Culture / Healthcare

Drinking Study Causes Unwarranted Hysteria

By Logan Albright

A new study released by the Center for Disease Control last week has politicians and commentators in a tizzy about the apparently high percentage of Americans who abuse alcohol. The study reports that 38 million Americans binge drink at least four times a month, a figure that works out to about one in six. It is easy to understand why statistics like these provoke shocked reactions from the general public, but it is another thing entirely when doctors and scientists who ought to know better start penning alarmist editorials calling for immediate action to solve this new “epidemic.”

For example, upon learning of this study, Fox’s Dr. Keith Ablow wasted no time in producing an irresponsible article entitled “America is Drunk,” in which he hypothesizes that the reason we drink so much is that we are desperately fleeing the painful reality of modern life by way of intoxication. As is usual with mental health professionals—especially those who are prominent in the media—the good doctor uses tired pseudo-psychology to reduce every issue to a symptom of some syndrome or another, rather than accept the perfectly obvious answer that Americans drink because drinking is fun.

But putting aside Dr. Ablow’s bloviating for a moment, the more important issue is the study itself. In the midst of a flurry of hyperbolic outrage and dismay, few in the media have actually bothered to examine the CDC’s methodology to determine whether such levels of concern are even warranted by the data.

To begin with, the information utilized was collected via a telephone survey. This means that respondents were asked to self-report on their drinking habits. Dishonesty, bravado or just plain forgetfulness can seriously impact the reliability of such surveys, but let’s assume for the time being that the people surveyed were relatively accurate with their reporting. It must still be acknowledged that telephone surveys rarely include cell-phones, and thus the respondents would be limited to only those Americans with landlines, an ever shrinking demographic. The implication is that people more likely to communicate by cell-phone—young people, the affluent and many business professionals—could conceivably be excluded from the survey, resulting in biased results.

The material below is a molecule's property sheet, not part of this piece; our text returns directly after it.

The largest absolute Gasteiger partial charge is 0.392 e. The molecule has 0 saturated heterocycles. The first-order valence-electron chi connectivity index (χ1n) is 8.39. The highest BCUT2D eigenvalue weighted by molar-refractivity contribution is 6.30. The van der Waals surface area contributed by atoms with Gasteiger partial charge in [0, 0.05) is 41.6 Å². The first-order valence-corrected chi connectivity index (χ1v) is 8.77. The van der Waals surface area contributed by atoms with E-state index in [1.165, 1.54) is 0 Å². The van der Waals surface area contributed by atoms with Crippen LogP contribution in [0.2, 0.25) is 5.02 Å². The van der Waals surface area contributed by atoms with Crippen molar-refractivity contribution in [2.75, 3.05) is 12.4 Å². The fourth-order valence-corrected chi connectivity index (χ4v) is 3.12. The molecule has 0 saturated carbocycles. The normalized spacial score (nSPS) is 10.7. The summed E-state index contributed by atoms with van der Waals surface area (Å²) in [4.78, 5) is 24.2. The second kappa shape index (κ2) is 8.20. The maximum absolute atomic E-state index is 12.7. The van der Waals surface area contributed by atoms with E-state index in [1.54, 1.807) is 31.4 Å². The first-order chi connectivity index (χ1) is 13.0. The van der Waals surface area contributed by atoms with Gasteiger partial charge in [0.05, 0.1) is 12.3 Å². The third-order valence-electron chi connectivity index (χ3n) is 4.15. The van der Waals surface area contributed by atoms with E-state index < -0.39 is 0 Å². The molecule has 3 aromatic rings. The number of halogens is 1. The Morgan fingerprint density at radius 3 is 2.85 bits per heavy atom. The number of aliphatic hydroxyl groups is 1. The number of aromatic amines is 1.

Then there is the problem of the questions themselves. The CDC defines binge drinking as consuming five or more drinks on one occasion for men, and four or more for women. The first question on the survey was worded as follows: “Considering all types of alcoholic beverages, how many times during the past 30 days did you have X [X = 5 for men; X = 4 for women] or more drinks on an occasion?”

This question is vague in the extreme. “Considering all types of alcoholic beverage” means that we have no idea whether the respondents were referring to beer, wine, mixed drinks or straight liquor. Suppose that the subject in question was referring to drinking a light beer; the alcohol content of most popular brands does not exceed 4.2%. So a man consuming five twelve-ounce cans would receive 2.52 ounces of alcohol over a total of sixty ounces of liquid. That’s the equivalent to just over three shots of an ordinary 40% ABV liquor, with the notable difference that the alcohol is diluted by the additional 57 ounces of what is essentially water. To classify this as dangerously excessive is puritanical to say the least.

Then there’s the nebulous phrase “on an occasion.” What amount of time classifies an occasion? The study doesn’t specify, leaving it up to respondents to speculate what is meant by the question. An occasion could be as little as an hour or as long as a day. Five beers over a long, lazy Saturday is hardly cause for alarm.

Of course it is possible that these methodological flaws could result in the underestimation of the problem, as the authors of the study suggest, but this is far from clear. In any case, the robustness of these findings is not remotely adequate to justify the paper’s policy recommendations, such as increasing excise taxes on alcohol and regulating alcohol outlet density. As things stand, this appears to be merely another misguided episode of government using fear-mongering to tighten its grip on the private lives of its citizens.

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